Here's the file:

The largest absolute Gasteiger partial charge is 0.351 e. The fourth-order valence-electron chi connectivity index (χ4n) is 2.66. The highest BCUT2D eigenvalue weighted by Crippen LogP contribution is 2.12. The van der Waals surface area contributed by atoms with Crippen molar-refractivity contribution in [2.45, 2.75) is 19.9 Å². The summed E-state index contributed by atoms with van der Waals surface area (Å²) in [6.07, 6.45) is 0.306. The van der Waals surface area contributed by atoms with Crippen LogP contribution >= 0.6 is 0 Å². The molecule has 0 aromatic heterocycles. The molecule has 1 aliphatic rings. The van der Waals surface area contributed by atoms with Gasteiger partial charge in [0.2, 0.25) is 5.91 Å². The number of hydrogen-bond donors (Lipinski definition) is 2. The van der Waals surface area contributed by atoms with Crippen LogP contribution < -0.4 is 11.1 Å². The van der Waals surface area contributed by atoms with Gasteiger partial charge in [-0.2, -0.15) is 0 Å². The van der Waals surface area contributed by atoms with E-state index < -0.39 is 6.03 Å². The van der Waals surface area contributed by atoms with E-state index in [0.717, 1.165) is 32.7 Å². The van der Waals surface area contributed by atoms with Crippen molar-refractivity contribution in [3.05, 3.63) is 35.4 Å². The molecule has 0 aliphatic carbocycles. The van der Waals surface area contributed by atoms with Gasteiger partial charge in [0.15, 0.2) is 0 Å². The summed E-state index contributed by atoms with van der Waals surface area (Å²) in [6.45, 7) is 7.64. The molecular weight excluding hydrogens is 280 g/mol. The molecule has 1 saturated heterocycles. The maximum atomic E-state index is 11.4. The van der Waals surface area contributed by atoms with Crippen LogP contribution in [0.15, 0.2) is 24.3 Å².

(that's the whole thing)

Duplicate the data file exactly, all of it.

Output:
The largest absolute Gasteiger partial charge is 0.351 e. The fourth-order valence-electron chi connectivity index (χ4n) is 2.66. The highest BCUT2D eigenvalue weighted by Crippen LogP contribution is 2.12. The van der Waals surface area contributed by atoms with Crippen molar-refractivity contribution in [2.45, 2.75) is 19.9 Å². The summed E-state index contributed by atoms with van der Waals surface area (Å²) in [6.07, 6.45) is 0.306. The van der Waals surface area contributed by atoms with Crippen LogP contribution >= 0.6 is 0 Å². The molecule has 0 aromatic heterocycles. The molecule has 1 aliphatic rings. The van der Waals surface area contributed by atoms with Gasteiger partial charge in [0.2, 0.25) is 5.91 Å². The number of hydrogen-bond donors (Lipinski definition) is 2. The van der Waals surface area contributed by atoms with Crippen LogP contribution < -0.4 is 11.1 Å². The van der Waals surface area contributed by atoms with Gasteiger partial charge in [-0.2, -0.15) is 0 Å². The van der Waals surface area contributed by atoms with E-state index < -0.39 is 6.03 Å². The van der Waals surface area contributed by atoms with E-state index in [0.717, 1.165) is 32.7 Å². The van der Waals surface area contributed by atoms with Crippen molar-refractivity contribution in [3.05, 3.63) is 35.4 Å². The molecule has 0 aliphatic carbocycles. The van der Waals surface area contributed by atoms with Gasteiger partial charge in [0.15, 0.2) is 0 Å². The summed E-state index contributed by atoms with van der Waals surface area (Å²) in [6.45, 7) is 7.64. The molecular weight excluding hydrogens is 280 g/mol. The molecule has 1 saturated heterocycles. The maximum atomic E-state index is 11.4. The van der Waals surface area contributed by atoms with Crippen LogP contribution in [0.15, 0.2) is 24.3 Å².